Imagine spending your whole life thinking you were descended from gypsies, Portuguese explorers or some other exotic people, only to find out you’re just the offspring of a long-forgotten tryst between a “Sub-Saharan African” man and a “Northern or Central European” woman.
Now a new DNA study in the Journal of Genetic Genealogy attempts to separate truth from oral tradition and wishful thinking. The study found the truth to be somewhat less exotic: Genetic evidence shows that the families historically called Melungeons are the offspring of sub-Saharan African men and white women of northern or central European origin.
And that report, which was published in April in the peer-reviewed journal, doesn’t sit comfortably with some people who claim Melungeon ancestry. “There were a whole lot of people upset by this study,” lead researcher Roberta Estes said. “They just knew they were Portuguese, or Native American.”
Well, I guess this ruined many a person’s genealogical research session.
The origin of the word Melungeon is unknown, but there is no doubt it was considered a slur by white residents in Appalachia who suspected the families of being mixed race. “It’s sometimes embarrassing to see the lengths your ancestors went to hide their African heritage, but look at the consequences” said Wayne Winkler, past president of the Melungeon Heritage Association. “They suffered anyway because of the suspicion.”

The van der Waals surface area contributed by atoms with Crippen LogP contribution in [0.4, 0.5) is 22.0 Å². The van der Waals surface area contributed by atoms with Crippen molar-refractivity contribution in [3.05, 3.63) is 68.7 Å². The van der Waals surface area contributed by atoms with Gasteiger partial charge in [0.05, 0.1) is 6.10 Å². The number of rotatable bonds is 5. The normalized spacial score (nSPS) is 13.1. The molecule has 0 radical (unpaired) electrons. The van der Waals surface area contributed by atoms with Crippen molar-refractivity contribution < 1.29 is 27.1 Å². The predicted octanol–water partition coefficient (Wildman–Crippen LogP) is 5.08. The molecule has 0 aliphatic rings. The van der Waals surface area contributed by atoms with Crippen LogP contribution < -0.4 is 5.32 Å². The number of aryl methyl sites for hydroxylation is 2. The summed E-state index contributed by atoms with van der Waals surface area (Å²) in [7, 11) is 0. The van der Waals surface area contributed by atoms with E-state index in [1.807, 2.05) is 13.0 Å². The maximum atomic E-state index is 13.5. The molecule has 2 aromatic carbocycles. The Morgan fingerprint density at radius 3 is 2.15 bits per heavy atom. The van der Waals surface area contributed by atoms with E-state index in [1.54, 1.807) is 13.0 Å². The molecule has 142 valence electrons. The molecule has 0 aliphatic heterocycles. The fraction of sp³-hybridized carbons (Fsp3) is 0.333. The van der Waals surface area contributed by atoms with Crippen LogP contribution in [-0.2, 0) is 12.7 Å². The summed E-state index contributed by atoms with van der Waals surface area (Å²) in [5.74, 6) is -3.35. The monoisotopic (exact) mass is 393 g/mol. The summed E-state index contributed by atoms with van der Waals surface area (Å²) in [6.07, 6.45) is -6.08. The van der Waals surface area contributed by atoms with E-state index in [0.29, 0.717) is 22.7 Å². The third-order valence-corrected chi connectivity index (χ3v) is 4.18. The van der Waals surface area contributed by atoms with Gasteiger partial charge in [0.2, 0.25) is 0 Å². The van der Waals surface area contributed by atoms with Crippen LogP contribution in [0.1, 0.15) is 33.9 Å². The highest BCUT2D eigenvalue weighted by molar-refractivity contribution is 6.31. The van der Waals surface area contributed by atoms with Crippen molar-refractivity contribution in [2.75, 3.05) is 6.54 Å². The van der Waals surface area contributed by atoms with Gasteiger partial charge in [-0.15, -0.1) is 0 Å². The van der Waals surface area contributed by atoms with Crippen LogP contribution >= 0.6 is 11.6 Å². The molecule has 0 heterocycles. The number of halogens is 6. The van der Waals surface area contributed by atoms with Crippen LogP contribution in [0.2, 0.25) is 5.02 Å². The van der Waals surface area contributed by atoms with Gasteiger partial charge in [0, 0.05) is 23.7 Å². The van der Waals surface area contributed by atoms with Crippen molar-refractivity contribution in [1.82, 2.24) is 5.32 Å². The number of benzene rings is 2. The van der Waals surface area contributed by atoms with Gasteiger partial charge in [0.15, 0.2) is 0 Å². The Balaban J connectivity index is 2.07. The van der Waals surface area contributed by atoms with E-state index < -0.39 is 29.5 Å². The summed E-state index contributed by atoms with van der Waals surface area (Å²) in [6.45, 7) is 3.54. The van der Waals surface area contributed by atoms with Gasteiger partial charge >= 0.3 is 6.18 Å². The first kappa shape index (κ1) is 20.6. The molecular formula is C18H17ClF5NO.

Remembering where you came from was so painful for some people they had to invent a new cover story just to blot it out.
The L.A. Times is ripping the great state of Alabama a new one over H.B. 658:
Under the revised law, known as HB 658, all undocumented immigrants who appear in court for any violation of state law will find their names published on the official state website, along with the names of the judges assigned to their cases and the dispositions. It’s hard to imagine what useful purpose such information might provide other than to shame immigrants and to allow anti-immigrant groups to exert pressure on judges.
Another new provision requires the state’s Department of Homeland Security to compile an annual progress report updating the Legislature on how efforts to rid Alabama of illegal immigrants are coming along. That will make little difference in the life of most Alabamians, since less than 2% of the state’s residents are believed to be in the country illegally.